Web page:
GreenStone publishes regular updates on our Open Fields blog. Check out some of the posts you may have missed at www.greenstonefcs.com/openfieldsblog.

‘Tis the Season – Preparing Year-End Financials For many agricultural producers, the end of the year brings a welcome transition from the long hours of harvest and winter preparation. However, the work is not done. Arguably, the most important part of a business is analyzing the past and planning for the future. In this article, Moriah Brey and Kimberly Clum, assistant vice presidents of credit, focus on the three main reports that, when used together, will allow you and your lender to thoroughly analyze your business.

What 4-H Means to Me “Effective and timeless, with a simple mission to help make the world a better place. Teaching practical skills, and ultimately setting the stage for success in the lives of many. In a general sense, that’s what 4-H is, but that’s only the beginning of what it means to me.” In the spirit of National 4-H Week, we asked some GreenStone team members to share their experience with the organization, either as a member, a parent, or a volunteer. As you read the five-part blog series, it is evident that 4-H has a positive impact on many people in many different ways!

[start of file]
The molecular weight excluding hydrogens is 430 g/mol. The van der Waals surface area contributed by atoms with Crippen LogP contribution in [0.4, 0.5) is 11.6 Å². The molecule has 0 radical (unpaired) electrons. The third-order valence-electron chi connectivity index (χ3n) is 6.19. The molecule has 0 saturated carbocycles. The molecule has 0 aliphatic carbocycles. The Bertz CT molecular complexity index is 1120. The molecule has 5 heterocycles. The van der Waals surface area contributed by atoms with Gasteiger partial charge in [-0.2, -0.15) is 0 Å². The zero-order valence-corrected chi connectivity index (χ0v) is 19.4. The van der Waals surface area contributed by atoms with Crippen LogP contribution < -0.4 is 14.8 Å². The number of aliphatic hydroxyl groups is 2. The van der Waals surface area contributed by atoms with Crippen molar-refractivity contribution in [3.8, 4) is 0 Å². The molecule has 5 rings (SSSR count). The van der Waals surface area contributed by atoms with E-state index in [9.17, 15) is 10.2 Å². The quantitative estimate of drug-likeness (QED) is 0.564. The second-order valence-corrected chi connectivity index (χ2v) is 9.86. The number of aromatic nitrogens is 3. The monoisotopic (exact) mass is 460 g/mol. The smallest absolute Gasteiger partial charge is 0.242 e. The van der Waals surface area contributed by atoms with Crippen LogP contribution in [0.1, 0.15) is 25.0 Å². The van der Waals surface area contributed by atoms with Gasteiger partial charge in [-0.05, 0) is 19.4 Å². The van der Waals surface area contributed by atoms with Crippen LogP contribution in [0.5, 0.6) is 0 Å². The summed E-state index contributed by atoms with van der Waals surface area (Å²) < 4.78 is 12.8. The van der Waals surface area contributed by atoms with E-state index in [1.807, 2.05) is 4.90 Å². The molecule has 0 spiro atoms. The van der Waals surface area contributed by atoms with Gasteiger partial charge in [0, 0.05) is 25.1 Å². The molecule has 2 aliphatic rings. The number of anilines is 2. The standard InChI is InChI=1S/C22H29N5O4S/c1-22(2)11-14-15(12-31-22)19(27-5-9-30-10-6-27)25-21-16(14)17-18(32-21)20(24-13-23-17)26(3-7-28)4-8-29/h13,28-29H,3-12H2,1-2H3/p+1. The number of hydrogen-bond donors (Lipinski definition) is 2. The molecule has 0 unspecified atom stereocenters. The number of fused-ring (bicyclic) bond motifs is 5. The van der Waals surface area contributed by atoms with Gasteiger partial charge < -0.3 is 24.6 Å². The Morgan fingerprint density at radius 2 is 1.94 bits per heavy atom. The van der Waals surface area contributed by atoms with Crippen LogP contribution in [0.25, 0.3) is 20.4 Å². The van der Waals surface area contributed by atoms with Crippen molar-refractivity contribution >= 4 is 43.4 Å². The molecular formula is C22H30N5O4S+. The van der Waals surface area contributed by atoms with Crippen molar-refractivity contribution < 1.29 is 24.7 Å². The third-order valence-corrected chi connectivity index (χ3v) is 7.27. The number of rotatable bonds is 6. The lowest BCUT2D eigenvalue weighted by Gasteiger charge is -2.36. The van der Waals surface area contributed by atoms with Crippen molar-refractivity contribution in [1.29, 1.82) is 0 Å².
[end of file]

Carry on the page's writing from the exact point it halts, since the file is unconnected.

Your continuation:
Measuring Operational Efficiencies In challenging economic times, like those being experienced today, it is more important than ever for producers to monitor their operational efficiency by paying close attention to the imperative information that reveals the financial condition of your operation. Learn the financial data needed to measure your operating efficiency from Jim Byars, vice president of commercial lending, and Steve Zimmerman, tax and accounting manager. ■

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CONNECT

BENEFITING: